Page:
If you don’t want to use RTS, please call or email the members of the Senate Education Committee (listed below) and your district legislators (click here to find out who they are) to let them know how you feel. There is strength in numbers and the people do have the power, we just have to exercise it!

Senate Education Committee Members

Sylvia Allen, Chairman – 602.926.5409

David Bradley – 602.926.5262

Kate Brophy McGee – 602.926.4486

Catherine Miranda – 602.926.4893

Steve Montenegro, Vice-Chairman – 602.926.5955

Steve Smith – 602.926.5685

Kimberly Yee – 602.926.3024

 

School Choice: Get informed, then join the fight!

This week is National School Choice Week and not surprisingly, there is a fair amount of confusion about just what school choice is. Maybe because even in Arizona, (the state the American Legislative Exchange Council (ALEC) rates as #1 for its school choice policies), over 80% of Arizona students actually “choose” their community district schools and therefore don’t pay much attention to the school choice debate. But, that percentage may be at risk since corporate profiteers are well-funded and persistent and continue to purchase influence with lawmakers who chip away at district resources and ease the way for the commercialization of our community schools.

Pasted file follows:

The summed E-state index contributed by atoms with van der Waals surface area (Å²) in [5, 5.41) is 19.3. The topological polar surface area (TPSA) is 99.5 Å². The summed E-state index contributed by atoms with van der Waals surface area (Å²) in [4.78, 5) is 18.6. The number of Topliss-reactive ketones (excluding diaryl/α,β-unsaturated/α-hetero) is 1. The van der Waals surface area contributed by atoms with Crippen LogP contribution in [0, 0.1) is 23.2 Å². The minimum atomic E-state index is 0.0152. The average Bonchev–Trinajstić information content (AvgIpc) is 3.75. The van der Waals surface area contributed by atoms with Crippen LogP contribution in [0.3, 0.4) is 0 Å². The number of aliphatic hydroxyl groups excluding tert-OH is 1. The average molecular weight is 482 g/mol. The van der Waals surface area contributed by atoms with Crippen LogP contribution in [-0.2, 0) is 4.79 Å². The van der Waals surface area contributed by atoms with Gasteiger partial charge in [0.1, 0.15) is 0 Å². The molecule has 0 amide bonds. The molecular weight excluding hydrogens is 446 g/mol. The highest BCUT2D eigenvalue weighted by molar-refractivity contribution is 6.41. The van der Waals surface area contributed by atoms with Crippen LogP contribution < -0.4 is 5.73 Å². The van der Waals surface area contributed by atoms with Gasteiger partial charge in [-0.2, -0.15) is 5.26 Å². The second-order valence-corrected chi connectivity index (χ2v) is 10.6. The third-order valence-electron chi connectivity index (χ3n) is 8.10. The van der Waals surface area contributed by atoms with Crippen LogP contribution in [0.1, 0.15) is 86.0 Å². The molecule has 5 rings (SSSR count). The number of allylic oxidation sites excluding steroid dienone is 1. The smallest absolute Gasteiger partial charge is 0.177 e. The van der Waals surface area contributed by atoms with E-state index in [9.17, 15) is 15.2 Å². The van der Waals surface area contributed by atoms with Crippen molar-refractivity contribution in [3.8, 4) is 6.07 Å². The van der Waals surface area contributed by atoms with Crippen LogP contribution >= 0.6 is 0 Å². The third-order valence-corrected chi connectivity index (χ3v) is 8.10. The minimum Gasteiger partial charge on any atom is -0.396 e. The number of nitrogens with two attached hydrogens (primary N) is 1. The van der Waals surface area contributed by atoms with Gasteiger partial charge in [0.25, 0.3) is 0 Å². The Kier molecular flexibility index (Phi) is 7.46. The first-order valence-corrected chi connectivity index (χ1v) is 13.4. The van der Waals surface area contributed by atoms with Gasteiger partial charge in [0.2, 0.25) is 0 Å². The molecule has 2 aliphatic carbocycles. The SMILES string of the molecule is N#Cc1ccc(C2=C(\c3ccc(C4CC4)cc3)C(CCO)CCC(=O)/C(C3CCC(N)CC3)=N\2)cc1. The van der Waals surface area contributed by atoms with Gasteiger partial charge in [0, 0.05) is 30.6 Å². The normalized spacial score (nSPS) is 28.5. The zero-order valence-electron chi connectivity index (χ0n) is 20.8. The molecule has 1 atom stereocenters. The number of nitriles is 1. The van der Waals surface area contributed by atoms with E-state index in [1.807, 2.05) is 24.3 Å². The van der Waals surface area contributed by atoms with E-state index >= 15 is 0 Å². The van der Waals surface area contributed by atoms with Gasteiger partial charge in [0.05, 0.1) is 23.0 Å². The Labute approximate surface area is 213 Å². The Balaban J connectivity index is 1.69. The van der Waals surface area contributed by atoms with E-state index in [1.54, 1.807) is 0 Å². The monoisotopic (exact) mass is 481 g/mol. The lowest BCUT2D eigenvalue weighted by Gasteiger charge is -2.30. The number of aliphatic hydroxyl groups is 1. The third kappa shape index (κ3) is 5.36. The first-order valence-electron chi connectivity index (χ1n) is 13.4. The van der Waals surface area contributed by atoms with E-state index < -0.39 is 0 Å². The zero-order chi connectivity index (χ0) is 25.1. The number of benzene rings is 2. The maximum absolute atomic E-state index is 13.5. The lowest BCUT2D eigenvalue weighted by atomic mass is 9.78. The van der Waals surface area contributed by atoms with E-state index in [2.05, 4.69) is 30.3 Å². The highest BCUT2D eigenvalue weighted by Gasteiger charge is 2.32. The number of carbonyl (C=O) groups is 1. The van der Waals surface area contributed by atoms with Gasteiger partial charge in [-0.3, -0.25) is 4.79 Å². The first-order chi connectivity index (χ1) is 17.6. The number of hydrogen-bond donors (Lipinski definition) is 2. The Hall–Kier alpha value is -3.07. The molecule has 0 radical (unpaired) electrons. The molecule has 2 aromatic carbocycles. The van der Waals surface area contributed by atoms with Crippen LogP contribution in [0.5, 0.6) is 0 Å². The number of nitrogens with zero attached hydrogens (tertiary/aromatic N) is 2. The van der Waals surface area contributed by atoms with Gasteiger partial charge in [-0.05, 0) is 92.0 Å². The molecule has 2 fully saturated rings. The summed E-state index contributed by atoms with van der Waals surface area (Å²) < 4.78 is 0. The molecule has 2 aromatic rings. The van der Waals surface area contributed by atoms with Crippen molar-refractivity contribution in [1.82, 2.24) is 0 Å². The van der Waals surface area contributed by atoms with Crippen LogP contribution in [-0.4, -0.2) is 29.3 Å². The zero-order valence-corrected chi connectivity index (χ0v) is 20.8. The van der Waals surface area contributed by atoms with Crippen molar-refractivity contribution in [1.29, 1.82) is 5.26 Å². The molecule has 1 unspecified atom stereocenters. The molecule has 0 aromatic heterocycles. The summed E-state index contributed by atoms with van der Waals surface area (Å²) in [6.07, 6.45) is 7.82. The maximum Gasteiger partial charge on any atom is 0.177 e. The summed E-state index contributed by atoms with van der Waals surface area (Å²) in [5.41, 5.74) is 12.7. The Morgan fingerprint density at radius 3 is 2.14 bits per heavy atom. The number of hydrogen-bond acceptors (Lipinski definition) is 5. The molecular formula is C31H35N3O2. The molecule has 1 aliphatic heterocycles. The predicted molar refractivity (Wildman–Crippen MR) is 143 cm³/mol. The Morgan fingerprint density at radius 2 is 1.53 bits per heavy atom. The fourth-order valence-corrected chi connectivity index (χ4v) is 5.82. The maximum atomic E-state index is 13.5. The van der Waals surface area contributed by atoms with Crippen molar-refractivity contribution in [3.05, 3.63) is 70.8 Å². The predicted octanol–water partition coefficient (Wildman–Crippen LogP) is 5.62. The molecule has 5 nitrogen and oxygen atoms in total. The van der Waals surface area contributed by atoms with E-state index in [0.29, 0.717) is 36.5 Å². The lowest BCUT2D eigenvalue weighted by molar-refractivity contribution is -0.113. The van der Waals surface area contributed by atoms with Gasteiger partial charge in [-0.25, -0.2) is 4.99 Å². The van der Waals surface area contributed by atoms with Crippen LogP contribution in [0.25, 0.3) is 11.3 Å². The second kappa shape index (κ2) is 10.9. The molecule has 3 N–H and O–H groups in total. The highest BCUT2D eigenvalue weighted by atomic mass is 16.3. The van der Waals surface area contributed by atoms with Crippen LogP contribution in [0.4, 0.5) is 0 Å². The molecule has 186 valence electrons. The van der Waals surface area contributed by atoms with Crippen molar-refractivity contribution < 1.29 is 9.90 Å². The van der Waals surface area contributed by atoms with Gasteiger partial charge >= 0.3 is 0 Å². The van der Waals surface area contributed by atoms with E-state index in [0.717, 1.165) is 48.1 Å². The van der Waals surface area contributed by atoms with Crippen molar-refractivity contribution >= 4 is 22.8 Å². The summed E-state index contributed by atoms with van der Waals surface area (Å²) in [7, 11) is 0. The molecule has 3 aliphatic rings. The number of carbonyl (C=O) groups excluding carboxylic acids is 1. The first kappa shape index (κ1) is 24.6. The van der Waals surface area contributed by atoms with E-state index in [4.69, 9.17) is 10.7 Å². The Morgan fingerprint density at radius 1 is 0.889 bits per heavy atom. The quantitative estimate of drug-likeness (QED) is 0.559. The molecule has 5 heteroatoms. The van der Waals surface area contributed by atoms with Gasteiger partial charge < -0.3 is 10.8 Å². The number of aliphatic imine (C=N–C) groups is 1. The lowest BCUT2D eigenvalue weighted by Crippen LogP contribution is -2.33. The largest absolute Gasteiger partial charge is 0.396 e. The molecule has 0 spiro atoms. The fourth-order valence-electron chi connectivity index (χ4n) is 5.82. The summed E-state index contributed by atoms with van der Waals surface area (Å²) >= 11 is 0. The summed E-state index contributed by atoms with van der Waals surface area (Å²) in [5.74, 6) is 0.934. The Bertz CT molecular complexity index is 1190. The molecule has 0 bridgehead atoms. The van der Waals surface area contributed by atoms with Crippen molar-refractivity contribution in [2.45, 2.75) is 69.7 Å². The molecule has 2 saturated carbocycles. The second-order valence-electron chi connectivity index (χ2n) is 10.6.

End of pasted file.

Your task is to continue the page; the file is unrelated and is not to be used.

This commercialization has been fed by a lucrative $700 billion education market and the Conservative mantra that all human endeavors placed in the hands of private enterprise succeed, whereas those run by the government do poorly. President Reagan famously quipped after all, “Government is not the solution to our problems; government is the problem.”

I believe though, there are some services that government is best suited for. These include those that provide for our security, safety such as our military, fire and police services, and  yes, those whose mission is to ensure the education of ALL children. Can private entities provide these services? Yes, but from my 22 year experience in the military, they are likely to cost more (contract creep), less likely to serve all equitably, and more likely to be concerned about making a profit than focused on meeting the needs of those they are hired to served.